Keith Olbermann has finally discovered evil in the world, and found an enemy worth his barely controlled rage. An enemy that is "evil," unbelievably "rapacious" and "at war with America."
Did he finally discover how determined radical Islam is to kill Americans and remove his talking head from his shoulders? Is he outraged at the enslavement of half a billion Muslim women?
Nope. With clenched teeth and trembling jaw, Keith informed us who the evil enemy really was:
American health insurance companies. That's right, all of them—" the real enemy, the insurance companies. The insurance companies who are right now at war against America."
Keith did everything but call people who work for insurance companies "little Eichmanns."
Well, it's not like he didn't warn us. The night before, Olbermann teased the hour thusly:
OLBERMANN: Tomorrow at this hour, we will devote the entire program to a "Special Comment," "Health Care Reform: The Fight Against Death." Why there is such hysteria? The underlying issues we're not discussing in this equation and what we may yet be able to do to save this country from the insurance industry's war on America.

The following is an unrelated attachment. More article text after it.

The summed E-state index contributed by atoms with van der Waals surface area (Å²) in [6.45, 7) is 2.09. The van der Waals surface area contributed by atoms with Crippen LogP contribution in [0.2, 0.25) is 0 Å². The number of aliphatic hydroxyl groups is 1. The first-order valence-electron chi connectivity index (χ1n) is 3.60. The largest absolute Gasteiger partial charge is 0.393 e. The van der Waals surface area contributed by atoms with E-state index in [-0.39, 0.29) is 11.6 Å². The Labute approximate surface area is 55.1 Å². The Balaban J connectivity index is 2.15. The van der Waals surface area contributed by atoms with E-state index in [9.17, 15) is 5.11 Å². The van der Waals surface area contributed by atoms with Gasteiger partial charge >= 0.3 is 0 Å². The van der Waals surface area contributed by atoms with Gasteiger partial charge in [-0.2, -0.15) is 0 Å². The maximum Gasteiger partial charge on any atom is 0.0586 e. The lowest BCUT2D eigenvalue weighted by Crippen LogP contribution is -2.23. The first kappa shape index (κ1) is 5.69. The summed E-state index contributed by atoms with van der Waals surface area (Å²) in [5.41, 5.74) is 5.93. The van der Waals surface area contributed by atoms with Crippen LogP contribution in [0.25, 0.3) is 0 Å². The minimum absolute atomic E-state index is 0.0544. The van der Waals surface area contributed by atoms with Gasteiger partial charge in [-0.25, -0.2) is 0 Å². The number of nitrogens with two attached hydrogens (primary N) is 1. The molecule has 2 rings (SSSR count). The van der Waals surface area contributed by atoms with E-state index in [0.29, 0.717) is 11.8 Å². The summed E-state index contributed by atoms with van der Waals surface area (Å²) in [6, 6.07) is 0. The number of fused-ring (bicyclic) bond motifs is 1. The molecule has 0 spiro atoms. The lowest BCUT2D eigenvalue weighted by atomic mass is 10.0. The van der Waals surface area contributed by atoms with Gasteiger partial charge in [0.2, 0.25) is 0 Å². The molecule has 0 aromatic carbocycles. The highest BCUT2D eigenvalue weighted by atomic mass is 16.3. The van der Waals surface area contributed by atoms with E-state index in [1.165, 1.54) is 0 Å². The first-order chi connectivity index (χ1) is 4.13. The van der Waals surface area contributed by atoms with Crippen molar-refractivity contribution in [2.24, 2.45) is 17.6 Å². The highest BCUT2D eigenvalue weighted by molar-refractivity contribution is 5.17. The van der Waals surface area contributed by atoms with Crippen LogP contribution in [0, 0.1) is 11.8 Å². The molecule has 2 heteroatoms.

"The Fight Against Death"? Move along folks, no grandiosity on display, here!
In an hour rant that ranged from a complete misuse of mortality statistics, to a comparison of modern America to Dickens-era Manchester; from a pointless rhetorical battle with Winston Churchill, to an attack on the tax-exemption of life insurance benefits—and all centered around his father's recent illness– Olbermann editorialized for a full hour, much of the time seeming on the verge of completely losing it. Here's a sample from the beginning: